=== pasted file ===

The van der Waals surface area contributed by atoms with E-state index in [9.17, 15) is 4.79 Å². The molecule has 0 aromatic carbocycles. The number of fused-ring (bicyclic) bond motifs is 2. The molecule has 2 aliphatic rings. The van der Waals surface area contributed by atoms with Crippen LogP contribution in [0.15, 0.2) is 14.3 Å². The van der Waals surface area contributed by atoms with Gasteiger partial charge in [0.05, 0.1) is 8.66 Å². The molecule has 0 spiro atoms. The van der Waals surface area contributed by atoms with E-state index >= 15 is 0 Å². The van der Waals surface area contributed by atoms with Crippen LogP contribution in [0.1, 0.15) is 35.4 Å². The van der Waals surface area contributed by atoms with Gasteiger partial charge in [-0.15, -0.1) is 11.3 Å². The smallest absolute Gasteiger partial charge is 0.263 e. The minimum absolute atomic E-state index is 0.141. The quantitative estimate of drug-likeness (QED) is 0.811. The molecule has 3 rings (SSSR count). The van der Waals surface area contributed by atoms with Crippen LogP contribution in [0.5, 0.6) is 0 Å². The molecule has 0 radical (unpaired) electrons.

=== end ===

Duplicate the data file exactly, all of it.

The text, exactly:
The van der Waals surface area contributed by atoms with E-state index in [9.17, 15) is 4.79 Å². The molecule has 0 aromatic carbocycles. The number of fused-ring (bicyclic) bond motifs is 2. The molecule has 2 aliphatic rings. The van der Waals surface area contributed by atoms with Crippen LogP contribution in [0.15, 0.2) is 14.3 Å². The van der Waals surface area contributed by atoms with Gasteiger partial charge in [0.05, 0.1) is 8.66 Å². The molecule has 0 spiro atoms. The van der Waals surface area contributed by atoms with E-state index >= 15 is 0 Å². The van der Waals surface area contributed by atoms with Crippen LogP contribution in [0.1, 0.15) is 35.4 Å². The van der Waals surface area contributed by atoms with Gasteiger partial charge in [-0.15, -0.1) is 11.3 Å². The smallest absolute Gasteiger partial charge is 0.263 e. The minimum absolute atomic E-state index is 0.141. The quantitative estimate of drug-likeness (QED) is 0.811. The molecule has 3 rings (SSSR count). The van der Waals surface area contributed by atoms with Crippen LogP contribution in [0.5, 0.6) is 0 Å². The molecule has 0 radical (unpaired) electrons.